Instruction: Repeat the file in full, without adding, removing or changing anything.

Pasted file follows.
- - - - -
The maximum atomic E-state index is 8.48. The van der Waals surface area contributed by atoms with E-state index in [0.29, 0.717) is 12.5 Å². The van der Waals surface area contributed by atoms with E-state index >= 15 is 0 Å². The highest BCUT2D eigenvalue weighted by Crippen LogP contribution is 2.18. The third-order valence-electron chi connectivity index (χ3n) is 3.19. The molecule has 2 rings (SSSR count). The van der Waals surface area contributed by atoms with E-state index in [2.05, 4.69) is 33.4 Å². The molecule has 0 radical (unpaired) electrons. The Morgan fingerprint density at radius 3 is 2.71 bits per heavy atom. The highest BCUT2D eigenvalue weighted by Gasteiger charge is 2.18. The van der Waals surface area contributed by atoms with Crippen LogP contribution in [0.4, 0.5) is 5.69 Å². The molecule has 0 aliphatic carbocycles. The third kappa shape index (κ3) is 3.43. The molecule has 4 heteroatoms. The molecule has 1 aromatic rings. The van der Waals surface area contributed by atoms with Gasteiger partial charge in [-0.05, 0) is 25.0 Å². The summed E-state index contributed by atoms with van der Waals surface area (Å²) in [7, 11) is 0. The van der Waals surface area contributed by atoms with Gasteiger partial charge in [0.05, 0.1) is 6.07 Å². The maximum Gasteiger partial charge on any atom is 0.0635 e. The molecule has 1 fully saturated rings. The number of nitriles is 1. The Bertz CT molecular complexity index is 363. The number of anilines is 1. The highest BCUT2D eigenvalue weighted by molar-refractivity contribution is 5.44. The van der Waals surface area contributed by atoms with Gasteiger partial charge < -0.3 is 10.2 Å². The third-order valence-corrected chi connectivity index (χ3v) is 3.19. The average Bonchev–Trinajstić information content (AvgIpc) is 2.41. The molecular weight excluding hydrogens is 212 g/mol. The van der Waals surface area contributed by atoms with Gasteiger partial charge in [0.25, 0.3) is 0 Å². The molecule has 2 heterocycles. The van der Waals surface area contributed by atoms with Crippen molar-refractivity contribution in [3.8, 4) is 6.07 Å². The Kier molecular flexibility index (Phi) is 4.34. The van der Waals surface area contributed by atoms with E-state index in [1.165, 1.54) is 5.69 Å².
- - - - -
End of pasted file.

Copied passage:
The maximum atomic E-state index is 8.48. The van der Waals surface area contributed by atoms with E-state index in [0.29, 0.717) is 12.5 Å². The van der Waals surface area contributed by atoms with E-state index >= 15 is 0 Å². The highest BCUT2D eigenvalue weighted by Crippen LogP contribution is 2.18. The third-order valence-electron chi connectivity index (χ3n) is 3.19. The molecule has 2 rings (SSSR count). The van der Waals surface area contributed by atoms with E-state index in [2.05, 4.69) is 33.4 Å². The molecule has 0 radical (unpaired) electrons. The Morgan fingerprint density at radius 3 is 2.71 bits per heavy atom. The highest BCUT2D eigenvalue weighted by Gasteiger charge is 2.18. The van der Waals surface area contributed by atoms with Crippen LogP contribution in [0.4, 0.5) is 5.69 Å². The molecule has 0 aliphatic carbocycles. The third kappa shape index (κ3) is 3.43. The molecule has 4 heteroatoms. The molecule has 1 aromatic rings. The van der Waals surface area contributed by atoms with Gasteiger partial charge in [-0.05, 0) is 25.0 Å². The summed E-state index contributed by atoms with van der Waals surface area (Å²) in [7, 11) is 0. The van der Waals surface area contributed by atoms with Gasteiger partial charge in [0.05, 0.1) is 6.07 Å². The maximum Gasteiger partial charge on any atom is 0.0635 e. The molecule has 1 fully saturated rings. The number of nitriles is 1. The Bertz CT molecular complexity index is 363. The number of anilines is 1. The highest BCUT2D eigenvalue weighted by molar-refractivity contribution is 5.44. The van der Waals surface area contributed by atoms with Gasteiger partial charge < -0.3 is 10.2 Å². The third-order valence-corrected chi connectivity index (χ3v) is 3.19. The average Bonchev–Trinajstić information content (AvgIpc) is 2.41. The molecular weight excluding hydrogens is 212 g/mol. The van der Waals surface area contributed by atoms with Gasteiger partial charge in [0.25, 0.3) is 0 Å². The molecule has 2 heterocycles. The van der Waals surface area contributed by atoms with Crippen molar-refractivity contribution in [3.8, 4) is 6.07 Å². The Kier molecular flexibility index (Phi) is 4.34. The van der Waals surface area contributed by atoms with E-state index in [1.165, 1.54) is 5.69 Å².